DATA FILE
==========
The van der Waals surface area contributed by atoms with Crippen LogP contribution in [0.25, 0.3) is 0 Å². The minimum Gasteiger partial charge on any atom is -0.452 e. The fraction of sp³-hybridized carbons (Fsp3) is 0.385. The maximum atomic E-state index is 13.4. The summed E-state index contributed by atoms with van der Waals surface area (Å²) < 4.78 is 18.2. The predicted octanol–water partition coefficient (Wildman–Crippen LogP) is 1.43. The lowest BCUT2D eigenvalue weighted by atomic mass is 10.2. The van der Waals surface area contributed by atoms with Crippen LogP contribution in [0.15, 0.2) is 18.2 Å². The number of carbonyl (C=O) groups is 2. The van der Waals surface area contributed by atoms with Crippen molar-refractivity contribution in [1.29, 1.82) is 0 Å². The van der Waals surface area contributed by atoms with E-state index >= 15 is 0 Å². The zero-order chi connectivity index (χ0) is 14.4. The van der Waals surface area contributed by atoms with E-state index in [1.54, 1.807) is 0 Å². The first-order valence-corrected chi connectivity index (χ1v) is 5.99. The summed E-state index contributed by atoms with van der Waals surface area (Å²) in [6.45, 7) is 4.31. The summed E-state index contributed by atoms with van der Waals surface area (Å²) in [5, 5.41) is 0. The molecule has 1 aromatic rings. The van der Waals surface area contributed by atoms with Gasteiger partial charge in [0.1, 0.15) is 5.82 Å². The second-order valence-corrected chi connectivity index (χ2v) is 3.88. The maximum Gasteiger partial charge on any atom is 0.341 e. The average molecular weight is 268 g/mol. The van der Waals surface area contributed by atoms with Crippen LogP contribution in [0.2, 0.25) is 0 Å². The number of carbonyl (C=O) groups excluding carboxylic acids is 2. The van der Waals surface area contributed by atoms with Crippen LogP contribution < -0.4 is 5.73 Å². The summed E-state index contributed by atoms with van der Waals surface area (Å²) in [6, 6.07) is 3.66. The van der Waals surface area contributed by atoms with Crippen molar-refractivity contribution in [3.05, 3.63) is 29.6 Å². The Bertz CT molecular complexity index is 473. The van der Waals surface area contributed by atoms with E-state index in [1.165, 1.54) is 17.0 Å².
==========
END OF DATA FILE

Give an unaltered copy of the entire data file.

The van der Waals surface area contributed by atoms with Crippen LogP contribution in [0.25, 0.3) is 0 Å². The minimum Gasteiger partial charge on any atom is -0.452 e. The fraction of sp³-hybridized carbons (Fsp3) is 0.385. The maximum atomic E-state index is 13.4. The summed E-state index contributed by atoms with van der Waals surface area (Å²) < 4.78 is 18.2. The predicted octanol–water partition coefficient (Wildman–Crippen LogP) is 1.43. The lowest BCUT2D eigenvalue weighted by atomic mass is 10.2. The van der Waals surface area contributed by atoms with Crippen LogP contribution in [0.15, 0.2) is 18.2 Å². The number of carbonyl (C=O) groups is 2. The van der Waals surface area contributed by atoms with Crippen molar-refractivity contribution in [1.29, 1.82) is 0 Å². The van der Waals surface area contributed by atoms with E-state index >= 15 is 0 Å². The zero-order chi connectivity index (χ0) is 14.4. The van der Waals surface area contributed by atoms with E-state index in [1.54, 1.807) is 0 Å². The first-order valence-corrected chi connectivity index (χ1v) is 5.99. The summed E-state index contributed by atoms with van der Waals surface area (Å²) in [6.45, 7) is 4.31. The summed E-state index contributed by atoms with van der Waals surface area (Å²) in [5, 5.41) is 0. The molecule has 1 aromatic rings. The van der Waals surface area contributed by atoms with Gasteiger partial charge in [0.1, 0.15) is 5.82 Å². The second-order valence-corrected chi connectivity index (χ2v) is 3.88. The maximum Gasteiger partial charge on any atom is 0.341 e. The average molecular weight is 268 g/mol. The van der Waals surface area contributed by atoms with Crippen LogP contribution in [0.2, 0.25) is 0 Å². The number of carbonyl (C=O) groups excluding carboxylic acids is 2. The van der Waals surface area contributed by atoms with Crippen LogP contribution < -0.4 is 5.73 Å². The summed E-state index contributed by atoms with van der Waals surface area (Å²) in [6, 6.07) is 3.66. The van der Waals surface area contributed by atoms with Crippen molar-refractivity contribution in [3.05, 3.63) is 29.6 Å². The Bertz CT molecular complexity index is 473. The van der Waals surface area contributed by atoms with E-state index in [1.165, 1.54) is 17.0 Å².